Although both populations were formed dynamically, there is an important difference between stellar environments in GCs and galactic nuclei: stellar velocities in the latter are about  ~10−20 times higher. This leads to different formation channels in GCs and galactic nuclei (Voss & Gilfanov 2007b, and references therein). Calculations of Voss & Gilfanov (2007b) suggest that in the high-velocity environment of the M 31 nucleus the main formation channel for X-ray binaries may be tidal captures of compact objects by low-mass stars, producing short orbital period binaries. In GCs, in contrast, LMXBs are predominantly formed in exchange reactions and collisions of neutron stars with evolved stars. Obviously, this difference will affect the distributions of binary systems over the mass accretion rate. Detailed population synthesis calculations are required to understand what this effect may be and to interpret the observed luminosity distributions in a more quantitative and meaningful manner.

thumbnail Fig. 9

The maximum possible effect of the optical incompleteness on the GC LMXB XLF. The solid symbols show the XLF computed assuming (our default version), open circles – assuming (the maximum possible correction). To emphasize the effect on the shape, rather than overall normalization, the XLF are normalized to the total number of detected GCs. See Sects. 3.34.2. and 6.2 for details.

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6.2. Caveats

Several caveats regarding possible systematic effects are in order. The distance uncertainties, in the limit of several galaxies, will smooth out the luminosity distributions. For a smaller sample (which is the case for the current study), there could be a non trivial effect on the computed XLFs. However, the distances to the galaxies in our sample are fairly well known, with an accuracy of  ~5–15% (Table 1). This translates to  ~10−30% uncertainty in the luminosity and  ~4−11% in its logarithm. This is a factor of  ~4−12 smaller that the bin width used in the XLF calculations. Thus it should not affect the measured XLFs in any significant way.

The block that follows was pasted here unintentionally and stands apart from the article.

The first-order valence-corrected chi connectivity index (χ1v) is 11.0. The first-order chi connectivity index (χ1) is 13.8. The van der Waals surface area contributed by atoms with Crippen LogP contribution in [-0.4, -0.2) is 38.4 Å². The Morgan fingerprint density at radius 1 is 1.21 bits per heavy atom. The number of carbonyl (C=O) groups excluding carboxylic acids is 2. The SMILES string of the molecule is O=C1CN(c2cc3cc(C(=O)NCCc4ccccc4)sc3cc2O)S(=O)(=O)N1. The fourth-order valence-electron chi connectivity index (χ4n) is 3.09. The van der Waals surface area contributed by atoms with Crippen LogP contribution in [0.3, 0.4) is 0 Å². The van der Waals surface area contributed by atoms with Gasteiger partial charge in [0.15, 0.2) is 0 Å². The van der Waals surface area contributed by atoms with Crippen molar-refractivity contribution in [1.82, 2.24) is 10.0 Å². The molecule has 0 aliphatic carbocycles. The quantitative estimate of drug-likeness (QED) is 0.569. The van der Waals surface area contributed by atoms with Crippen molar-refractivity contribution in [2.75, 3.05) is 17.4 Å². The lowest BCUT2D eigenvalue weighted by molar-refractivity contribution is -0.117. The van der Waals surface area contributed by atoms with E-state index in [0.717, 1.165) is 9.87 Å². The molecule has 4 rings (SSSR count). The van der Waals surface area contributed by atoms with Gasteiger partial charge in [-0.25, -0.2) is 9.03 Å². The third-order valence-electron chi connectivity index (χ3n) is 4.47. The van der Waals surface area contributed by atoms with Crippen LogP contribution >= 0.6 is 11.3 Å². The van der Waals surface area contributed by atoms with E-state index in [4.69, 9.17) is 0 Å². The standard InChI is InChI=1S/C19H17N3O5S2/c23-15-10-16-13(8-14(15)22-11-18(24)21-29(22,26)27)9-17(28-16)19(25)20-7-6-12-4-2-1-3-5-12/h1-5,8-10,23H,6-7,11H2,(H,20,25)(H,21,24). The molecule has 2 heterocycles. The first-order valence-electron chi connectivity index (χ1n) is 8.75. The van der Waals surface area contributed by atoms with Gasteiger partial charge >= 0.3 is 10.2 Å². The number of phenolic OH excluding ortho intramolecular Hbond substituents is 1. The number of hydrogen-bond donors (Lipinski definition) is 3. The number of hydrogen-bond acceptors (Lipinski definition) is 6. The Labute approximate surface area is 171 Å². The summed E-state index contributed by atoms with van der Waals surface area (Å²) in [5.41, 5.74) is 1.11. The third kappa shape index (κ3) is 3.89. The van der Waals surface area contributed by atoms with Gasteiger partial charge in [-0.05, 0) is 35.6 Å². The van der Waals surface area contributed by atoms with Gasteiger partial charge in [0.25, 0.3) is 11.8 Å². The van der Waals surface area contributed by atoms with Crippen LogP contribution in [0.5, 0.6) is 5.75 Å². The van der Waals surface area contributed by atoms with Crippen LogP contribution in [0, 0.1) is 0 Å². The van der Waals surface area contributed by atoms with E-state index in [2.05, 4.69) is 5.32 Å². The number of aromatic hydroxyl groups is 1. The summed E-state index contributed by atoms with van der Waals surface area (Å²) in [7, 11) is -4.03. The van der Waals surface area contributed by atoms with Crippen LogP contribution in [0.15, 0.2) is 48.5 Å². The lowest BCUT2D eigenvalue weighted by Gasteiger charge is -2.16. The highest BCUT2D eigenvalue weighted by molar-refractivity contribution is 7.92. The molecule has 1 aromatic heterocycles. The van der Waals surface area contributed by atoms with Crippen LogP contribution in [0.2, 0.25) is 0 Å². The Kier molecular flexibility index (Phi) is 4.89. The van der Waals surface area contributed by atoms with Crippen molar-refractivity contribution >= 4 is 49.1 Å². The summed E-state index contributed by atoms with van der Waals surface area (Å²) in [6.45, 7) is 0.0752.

We used a rather inhomogeneous set of the GC lists, having varying degree of completeness. The procedure of correction for incompleteness of the optical data is described in Sects. 3.3 and 4.2. Its accurate implementation, however, was hindered by the large statistical uncertainties of the completeness fraction of the GCs hosting an X-ray source, . As results of Sect. 3.3 were consistent with (the latter much better constrained), we assumed that this relation holds for all galaxies. This could be the case, for example, if the probability of finding an LMXB did not depend on the optical luminosity of the GC. However, this is known not to be the case (e.g., Sivakoff et al. 2007) (see Fig. 4). As is obvious from Eq. (3), the optical incompleteness would have the strongest effect on the XLF if for all galaxies (i.e. if all LMXBs were located in the brightest GCs and not subject to optical incompleteness at all, which is not true either). To illustrate its amplitude, we show in Fig. 9 the XLFs computed in these two limiting cases. As is obvious from the plot, the XLF does not change by more than  ~20–30% in the two lowest luminosity bins. We emphasize that the example shown in the plot illustrates the maximum possible effect of the optical incompleteness, the real effect being smaller.